Phasors present the biggest challenge, particularly in the power divider sections. A tank circuit power divider is the worst choice, and a shunt circuit power divider is the best bandwidth choice, however, it is the hardest to conceptualize.
Obviously, the more complicated the antenna system, the harder it will be to keep the bandwidth open over 20 kHz of spectrum. This is especially true on lower-frequency AM signals, where the bandwidth is a much larger percentage of the frequency. Multiple patterns, multiple tower DAs are a nightmare. Single-tower non-directional stations are the easiest to modify.
As far as the circuit itself, higher Q circuits have smaller bandwidths. Simply stated, in an alternating current circuit, Q=X/R. The better the reduction of X, which also has a lot to do with the relationship of the current and voltage phasing, the better the Q will be. This is why a T network is the best design for an ATU. With a 90° or 180° tower, this is relatively straightforward. In towers that are shorter or taller than that, it becomes more difficult as the value of R becomes less friendly.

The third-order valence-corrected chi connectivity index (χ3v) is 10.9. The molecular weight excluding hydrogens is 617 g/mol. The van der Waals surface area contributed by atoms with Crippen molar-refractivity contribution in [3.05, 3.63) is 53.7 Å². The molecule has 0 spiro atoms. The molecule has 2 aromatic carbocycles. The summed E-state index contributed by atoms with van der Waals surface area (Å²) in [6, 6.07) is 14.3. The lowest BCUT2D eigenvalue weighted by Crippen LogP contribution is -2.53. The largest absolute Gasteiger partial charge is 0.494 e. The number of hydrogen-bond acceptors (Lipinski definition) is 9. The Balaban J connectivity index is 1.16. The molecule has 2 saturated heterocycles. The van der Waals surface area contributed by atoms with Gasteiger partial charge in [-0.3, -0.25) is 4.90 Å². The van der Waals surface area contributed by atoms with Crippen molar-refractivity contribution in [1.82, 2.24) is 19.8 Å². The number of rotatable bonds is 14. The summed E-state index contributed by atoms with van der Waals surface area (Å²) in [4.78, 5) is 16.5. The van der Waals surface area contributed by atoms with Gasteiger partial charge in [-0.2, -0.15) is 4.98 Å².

In most cases, some sort of L/C network can be deployed to decrease the Q of an antenna system at the base of the tower. Directional stations also need to have the phasing equipment looked at, because, as noted above, certain designs can create bandwidth bottlenecks. All in all, it is usually an expensive proposition for a multi-tower directional station to broadband its antenna system. This is another reason why IBOC on AM is destined to fail, many AM towers cannot pass the extended sidebands adequately.